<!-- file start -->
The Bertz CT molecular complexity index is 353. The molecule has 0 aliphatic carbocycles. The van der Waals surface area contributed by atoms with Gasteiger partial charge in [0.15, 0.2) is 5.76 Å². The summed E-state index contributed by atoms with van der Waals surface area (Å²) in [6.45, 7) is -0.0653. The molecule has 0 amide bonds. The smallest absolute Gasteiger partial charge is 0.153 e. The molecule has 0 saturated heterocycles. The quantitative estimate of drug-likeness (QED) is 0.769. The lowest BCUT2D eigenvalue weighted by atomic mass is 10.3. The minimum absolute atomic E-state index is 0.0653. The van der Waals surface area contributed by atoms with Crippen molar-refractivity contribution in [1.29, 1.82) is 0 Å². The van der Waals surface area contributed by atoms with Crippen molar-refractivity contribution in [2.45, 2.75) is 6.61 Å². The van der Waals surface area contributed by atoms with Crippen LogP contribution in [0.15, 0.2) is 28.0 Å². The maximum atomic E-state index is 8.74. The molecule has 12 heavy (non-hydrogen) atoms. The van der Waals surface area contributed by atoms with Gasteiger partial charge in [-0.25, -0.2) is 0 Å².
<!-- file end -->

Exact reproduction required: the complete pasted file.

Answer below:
The Bertz CT molecular complexity index is 353. The molecule has 0 aliphatic carbocycles. The van der Waals surface area contributed by atoms with Gasteiger partial charge in [0.15, 0.2) is 5.76 Å². The summed E-state index contributed by atoms with van der Waals surface area (Å²) in [6.45, 7) is -0.0653. The molecule has 0 amide bonds. The smallest absolute Gasteiger partial charge is 0.153 e. The molecule has 0 saturated heterocycles. The quantitative estimate of drug-likeness (QED) is 0.769. The lowest BCUT2D eigenvalue weighted by atomic mass is 10.3. The minimum absolute atomic E-state index is 0.0653. The van der Waals surface area contributed by atoms with Crippen molar-refractivity contribution in [1.29, 1.82) is 0 Å². The van der Waals surface area contributed by atoms with Crippen molar-refractivity contribution in [2.45, 2.75) is 6.61 Å². The van der Waals surface area contributed by atoms with Crippen LogP contribution in [0.15, 0.2) is 28.0 Å². The maximum atomic E-state index is 8.74. The molecule has 12 heavy (non-hydrogen) atoms. The van der Waals surface area contributed by atoms with Gasteiger partial charge in [-0.25, -0.2) is 0 Å².